Worktops are a key element of your kitchen that will impact both the way you interact within it, and its overall look. This article summarises the knowledge our team has accumulated over years of working with clients on their bespoke kitchen projects.
We take a closer look at the three most popular kitchen worktop choices – marble, granite and quartz then discuss their unique character, benefits and drawbacks in order to give you a clear understanding of which stone countertop is the best choice for you.
The most popular types of stone kitchen worktop
The market for kitchen worktops can seem vast and daunting with an endless number of different materials and styles from which you can choose. For that purpose, we will focus only on the three most popular stone countertop choices – marble, granite and quartz. The rising popularity of these stone worktops is further fuelled by the fact that they each have a unique look and are all relatively easy to clean and maintain. While stone worktops can sometimes be an expensive choice, they still offer excellent value as a stone countertop will last you a lifetime.
Kitchens with marble countertops
A popular choice for its clean contemporary look, marble is a naturally striking stone. Marble is formed from limestone and mined in various places around the world, including the United States, Spain, Greece, Italy, Romania and Germany. Some of the most precious and expensive marbles in the world include various types of Calcutta Marble, a white or blue-grey marble with a distinctive bold veining pattern. It is mined in the city of Carrara in North Tuscany and is popular for its use in sculpting and building.
There is an abundance of different types of marble catalogued, based on colour, impurities, veining pattern and even the rarity. With its relevance to luxury, marble can create a timeless look that works in a variety of kitchen styles, ranging from a traditional shaker style to super modern. While there are many luxurious types of marble, as a kitchen worktop material it can be budget-friendly with prices starting from £50 per square foot.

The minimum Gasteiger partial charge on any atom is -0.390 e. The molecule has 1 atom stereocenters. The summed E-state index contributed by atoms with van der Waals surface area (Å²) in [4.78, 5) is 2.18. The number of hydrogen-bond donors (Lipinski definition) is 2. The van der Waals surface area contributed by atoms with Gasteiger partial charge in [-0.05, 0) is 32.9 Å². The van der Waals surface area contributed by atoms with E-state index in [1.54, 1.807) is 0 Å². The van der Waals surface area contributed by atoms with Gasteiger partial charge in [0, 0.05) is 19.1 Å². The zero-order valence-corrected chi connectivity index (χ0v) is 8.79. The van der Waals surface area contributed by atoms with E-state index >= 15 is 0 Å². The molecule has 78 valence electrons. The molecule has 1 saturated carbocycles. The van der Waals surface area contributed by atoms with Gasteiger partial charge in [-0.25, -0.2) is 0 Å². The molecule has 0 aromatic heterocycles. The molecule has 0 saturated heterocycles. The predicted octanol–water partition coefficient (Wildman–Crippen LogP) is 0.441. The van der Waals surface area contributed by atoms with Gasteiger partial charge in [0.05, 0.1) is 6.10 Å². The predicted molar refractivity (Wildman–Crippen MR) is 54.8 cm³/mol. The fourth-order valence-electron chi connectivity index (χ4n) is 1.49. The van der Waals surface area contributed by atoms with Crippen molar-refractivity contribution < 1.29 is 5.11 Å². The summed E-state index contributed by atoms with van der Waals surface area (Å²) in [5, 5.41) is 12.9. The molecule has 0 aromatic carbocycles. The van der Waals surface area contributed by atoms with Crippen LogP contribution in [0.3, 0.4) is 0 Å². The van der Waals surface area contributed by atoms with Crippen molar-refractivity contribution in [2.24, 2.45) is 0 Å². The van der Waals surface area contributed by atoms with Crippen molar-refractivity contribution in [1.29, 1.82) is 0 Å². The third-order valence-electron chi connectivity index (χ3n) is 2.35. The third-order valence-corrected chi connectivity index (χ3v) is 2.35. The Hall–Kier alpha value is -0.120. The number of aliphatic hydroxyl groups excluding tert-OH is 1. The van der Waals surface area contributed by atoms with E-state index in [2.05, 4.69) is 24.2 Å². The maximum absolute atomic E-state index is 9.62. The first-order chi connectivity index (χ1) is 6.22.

Marble worktop pros
- Heat-resistant and excellent for baking
- Variety of different colours and textures
- Various price points starting from £50 per square foot
Marble worktop cons
- Strong, but not as durable as quartz
- Stains easily by acids
- Some types of marble can be very expensive
Kitchens with quartz worktops
Quartz is a man-made worktop stone made by combining quartz chips or quarts dust with resin, resulting in a heavy-weight countertop stone that does not easily stain or crack. It has become popular in British kitchens due to its hard-wearing, high-calibre quality and sleek look. This stone offers extremely low maintenance due to its non-porous finish and as a bonus, it is inherently antibacterial and easy to clean. Quartz can be made in a vast number of different colour finishes and textures. Some of the most popular quartz suppliers include: Caesarstone, Silestone, Santamargherita, Cimstone, Luna Stone, and Compac.
Quartz looks excellent in combination with almost any style of kitchen and we see them frequently used for contemporary shaker style or rustic style kitchens. Are there any downsides to quartz? Quartz worktops are not as heat tolerant as marble and in some cases are not suitable for large countertop areas. Also, as one of the heaviest worktop stones on the market do keep in mind that quartz should always be installed by a professional!
Quartz worktop pros
- Very durable and easy to maintain
- Doesn’t easily stain or crack
- Inherently antibacterial properties
Quartz worktop cons
- Very heavy needs to be always installed by professional
- Not as heat resistant as marble
- Sometimes not suitable for large countertop areas
Kitchens with granite countertops